From the Boston Globe this morning: “The social network’s quasi-independent Oversight Board voted to uphold [Donald Trump’s] ban from the platform after his account was suspended four months ago for inciting violence that led to the deadly Jan. 6 Capitol riot.”
That tells you all you need to know about the fairness of any such decision involving any organization with “media” in its description. Let’s see:
- What—THE HELL—is a “quasi-independent” board? Is it independent, or isn’t it? Oh, it’s “kind of” independent, is it? Right. It’s not independent then, and no decision by any body that allows itself to be used in corporate deceit like that can be trusted. Gautam Hans, a technology law and free speech expert and professor at Vanderbilt University, commented that “If any other company decided, well, we’re just going to outsource our decision-making to some quasi-independent body, that would be thought of as ridiculous.”
Yes, that’s because it is ridiculous, for Facebook or “any other company.”
- President Trump was banned for “inciting violence” when any objective analysis of his words and what happened shows that he did nothing of the kind.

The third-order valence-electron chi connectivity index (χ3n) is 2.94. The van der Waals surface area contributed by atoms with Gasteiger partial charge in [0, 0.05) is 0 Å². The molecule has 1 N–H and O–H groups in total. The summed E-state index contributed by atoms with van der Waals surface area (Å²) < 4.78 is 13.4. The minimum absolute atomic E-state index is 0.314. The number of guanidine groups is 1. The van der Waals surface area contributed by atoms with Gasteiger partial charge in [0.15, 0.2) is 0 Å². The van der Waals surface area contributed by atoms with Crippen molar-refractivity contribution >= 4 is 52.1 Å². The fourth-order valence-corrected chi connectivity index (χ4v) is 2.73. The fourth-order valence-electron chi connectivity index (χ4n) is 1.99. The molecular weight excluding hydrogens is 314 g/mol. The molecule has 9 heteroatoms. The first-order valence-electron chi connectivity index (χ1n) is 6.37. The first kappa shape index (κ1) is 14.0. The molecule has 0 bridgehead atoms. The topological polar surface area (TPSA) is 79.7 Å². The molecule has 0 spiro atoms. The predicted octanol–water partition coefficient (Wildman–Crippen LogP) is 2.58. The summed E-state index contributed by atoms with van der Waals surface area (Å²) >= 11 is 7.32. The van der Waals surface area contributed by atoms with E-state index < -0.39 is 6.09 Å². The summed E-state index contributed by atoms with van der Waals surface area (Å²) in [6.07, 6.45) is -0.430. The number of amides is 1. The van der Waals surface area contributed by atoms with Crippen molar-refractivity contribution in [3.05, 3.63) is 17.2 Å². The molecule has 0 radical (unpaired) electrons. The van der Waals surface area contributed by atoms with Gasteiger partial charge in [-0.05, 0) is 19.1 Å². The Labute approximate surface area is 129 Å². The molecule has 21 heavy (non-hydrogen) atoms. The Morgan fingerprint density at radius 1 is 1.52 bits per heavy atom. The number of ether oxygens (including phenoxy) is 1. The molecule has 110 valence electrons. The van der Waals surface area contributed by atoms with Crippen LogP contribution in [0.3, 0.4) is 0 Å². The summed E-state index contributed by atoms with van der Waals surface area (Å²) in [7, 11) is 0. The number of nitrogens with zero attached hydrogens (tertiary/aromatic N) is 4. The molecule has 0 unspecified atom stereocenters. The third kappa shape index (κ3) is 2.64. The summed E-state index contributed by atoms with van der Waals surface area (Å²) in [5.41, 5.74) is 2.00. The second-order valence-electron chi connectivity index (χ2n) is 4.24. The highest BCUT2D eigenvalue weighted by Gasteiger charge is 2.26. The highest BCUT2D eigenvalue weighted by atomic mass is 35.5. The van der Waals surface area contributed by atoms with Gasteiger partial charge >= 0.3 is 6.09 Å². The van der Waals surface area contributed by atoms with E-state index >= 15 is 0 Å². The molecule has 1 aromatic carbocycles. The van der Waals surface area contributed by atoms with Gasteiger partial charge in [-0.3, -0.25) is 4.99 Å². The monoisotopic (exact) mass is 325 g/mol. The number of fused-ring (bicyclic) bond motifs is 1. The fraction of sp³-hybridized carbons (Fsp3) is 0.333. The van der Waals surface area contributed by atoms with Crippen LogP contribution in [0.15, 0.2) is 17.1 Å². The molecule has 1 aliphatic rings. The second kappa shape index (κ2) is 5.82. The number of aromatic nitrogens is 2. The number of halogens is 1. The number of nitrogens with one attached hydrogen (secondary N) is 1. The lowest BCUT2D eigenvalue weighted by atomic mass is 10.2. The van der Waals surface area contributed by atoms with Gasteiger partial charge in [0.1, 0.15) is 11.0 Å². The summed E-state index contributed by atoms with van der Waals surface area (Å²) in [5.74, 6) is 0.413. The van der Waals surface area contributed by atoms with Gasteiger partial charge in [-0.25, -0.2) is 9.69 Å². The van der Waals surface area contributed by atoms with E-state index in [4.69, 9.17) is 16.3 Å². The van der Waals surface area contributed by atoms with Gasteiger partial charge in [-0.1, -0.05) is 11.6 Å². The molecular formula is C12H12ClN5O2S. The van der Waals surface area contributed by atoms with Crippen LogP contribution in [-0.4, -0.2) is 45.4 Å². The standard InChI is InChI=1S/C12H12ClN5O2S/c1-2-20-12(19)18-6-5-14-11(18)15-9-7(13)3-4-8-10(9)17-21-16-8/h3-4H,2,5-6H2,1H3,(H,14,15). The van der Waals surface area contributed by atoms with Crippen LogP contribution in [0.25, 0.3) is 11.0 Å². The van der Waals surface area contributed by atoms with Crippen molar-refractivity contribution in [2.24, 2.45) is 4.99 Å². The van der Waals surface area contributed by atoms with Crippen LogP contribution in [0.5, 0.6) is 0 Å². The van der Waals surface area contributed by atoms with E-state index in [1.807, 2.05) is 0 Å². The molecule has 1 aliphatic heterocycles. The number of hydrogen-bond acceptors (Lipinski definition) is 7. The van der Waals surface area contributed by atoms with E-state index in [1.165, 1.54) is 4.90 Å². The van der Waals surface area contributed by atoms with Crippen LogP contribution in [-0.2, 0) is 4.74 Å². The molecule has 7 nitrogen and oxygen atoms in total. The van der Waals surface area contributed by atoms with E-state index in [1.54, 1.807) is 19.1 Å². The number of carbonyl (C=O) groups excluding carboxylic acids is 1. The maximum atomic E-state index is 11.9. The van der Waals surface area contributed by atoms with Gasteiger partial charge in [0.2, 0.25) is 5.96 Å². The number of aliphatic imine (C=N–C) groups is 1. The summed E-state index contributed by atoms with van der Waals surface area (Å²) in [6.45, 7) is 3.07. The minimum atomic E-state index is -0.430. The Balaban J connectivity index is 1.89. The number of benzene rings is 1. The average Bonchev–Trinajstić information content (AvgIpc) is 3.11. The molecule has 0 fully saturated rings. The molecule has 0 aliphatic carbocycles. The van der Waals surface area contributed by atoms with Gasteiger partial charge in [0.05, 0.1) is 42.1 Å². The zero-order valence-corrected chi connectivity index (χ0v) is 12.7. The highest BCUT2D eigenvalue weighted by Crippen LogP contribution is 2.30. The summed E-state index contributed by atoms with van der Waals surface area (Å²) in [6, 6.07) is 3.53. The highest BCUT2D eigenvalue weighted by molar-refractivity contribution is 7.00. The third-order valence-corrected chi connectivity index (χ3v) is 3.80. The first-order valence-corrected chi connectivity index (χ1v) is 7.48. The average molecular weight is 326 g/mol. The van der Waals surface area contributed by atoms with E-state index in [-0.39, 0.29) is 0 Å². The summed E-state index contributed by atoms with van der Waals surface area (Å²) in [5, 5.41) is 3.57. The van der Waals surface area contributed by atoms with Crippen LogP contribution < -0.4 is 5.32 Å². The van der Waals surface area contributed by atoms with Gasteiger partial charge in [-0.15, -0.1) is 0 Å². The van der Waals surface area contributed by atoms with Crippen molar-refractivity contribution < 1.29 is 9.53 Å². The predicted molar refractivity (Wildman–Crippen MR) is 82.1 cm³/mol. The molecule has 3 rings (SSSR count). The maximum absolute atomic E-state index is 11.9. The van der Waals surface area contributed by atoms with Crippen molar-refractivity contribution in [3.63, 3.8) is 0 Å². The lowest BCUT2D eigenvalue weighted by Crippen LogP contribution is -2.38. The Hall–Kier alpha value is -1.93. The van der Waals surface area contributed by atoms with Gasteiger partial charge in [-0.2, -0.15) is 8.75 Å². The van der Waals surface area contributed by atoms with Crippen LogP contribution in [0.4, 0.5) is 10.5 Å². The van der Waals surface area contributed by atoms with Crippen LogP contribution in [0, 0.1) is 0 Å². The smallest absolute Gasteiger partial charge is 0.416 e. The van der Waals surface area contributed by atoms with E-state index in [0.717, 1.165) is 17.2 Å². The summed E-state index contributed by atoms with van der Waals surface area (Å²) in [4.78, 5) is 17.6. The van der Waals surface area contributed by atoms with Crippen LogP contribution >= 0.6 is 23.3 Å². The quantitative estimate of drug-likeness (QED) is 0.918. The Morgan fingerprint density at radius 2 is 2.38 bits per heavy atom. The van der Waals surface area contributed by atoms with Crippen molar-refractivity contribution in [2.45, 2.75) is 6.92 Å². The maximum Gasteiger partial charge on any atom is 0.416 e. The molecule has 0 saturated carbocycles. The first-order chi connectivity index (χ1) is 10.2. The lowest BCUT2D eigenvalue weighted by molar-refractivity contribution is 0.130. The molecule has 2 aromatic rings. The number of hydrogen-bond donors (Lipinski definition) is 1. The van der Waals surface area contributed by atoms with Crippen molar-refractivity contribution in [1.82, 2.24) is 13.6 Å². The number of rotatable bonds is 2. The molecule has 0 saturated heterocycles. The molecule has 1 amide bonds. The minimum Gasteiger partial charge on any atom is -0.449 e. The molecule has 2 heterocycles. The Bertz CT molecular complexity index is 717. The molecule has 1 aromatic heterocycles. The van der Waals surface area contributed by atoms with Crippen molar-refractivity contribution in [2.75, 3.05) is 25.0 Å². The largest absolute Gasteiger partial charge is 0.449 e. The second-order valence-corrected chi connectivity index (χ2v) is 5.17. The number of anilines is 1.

- The gratuitous use of “deadly” is more of the news media’s attempt to bias public perceptions of the event to Trump’s detriment.
The CYA board—I think that’s a fair description—then said, contradicting itself, “It was not appropriate for Facebook to impose the indeterminate and standardless penalty of indefinite suspension,” although the board is allowing the penalty to stand. It gave Facebook (of which, remember, it is quasi-independent! Don’t forget that! ) six more months to reexamine the “arbitrary penalty” it imposed on January 7, and then decide on another penalty that reflects the “gravity of the violation and the prospect of future harm.”
Then, I presume, the quasi independent board will examine that penalty as to whether it is “clear, necessary and proportionate.” Next, Facebook will presumably have another six months to “re-examine” that.
I’m fascinated by the question of how many Americans out there read this double-talk, and think, “Makes sense to me!”
Yeah, I’m pretty sure Facebook can drag this out at least to the 2022 mid-terms, and if you don’t think that’s the agenda here, I have a perpetual motion machine I can sell you at a bargain price.
It doesn’t take six months to decide whether censoring a sitting President of the United States is a strike at democracy and political discourse. I’m timing myself now—-hmmmmm—yup, it is. Ok, that was .8 seconds.
How stupid and gullible does Facebook think the public is? How stupid and gullible do Facebook’s allies in the mainstream media think the public is, to report this whitewash by a “semi-independent” board as if it wasn’t a self-evident cover-up?
How stupid and gullible is the public?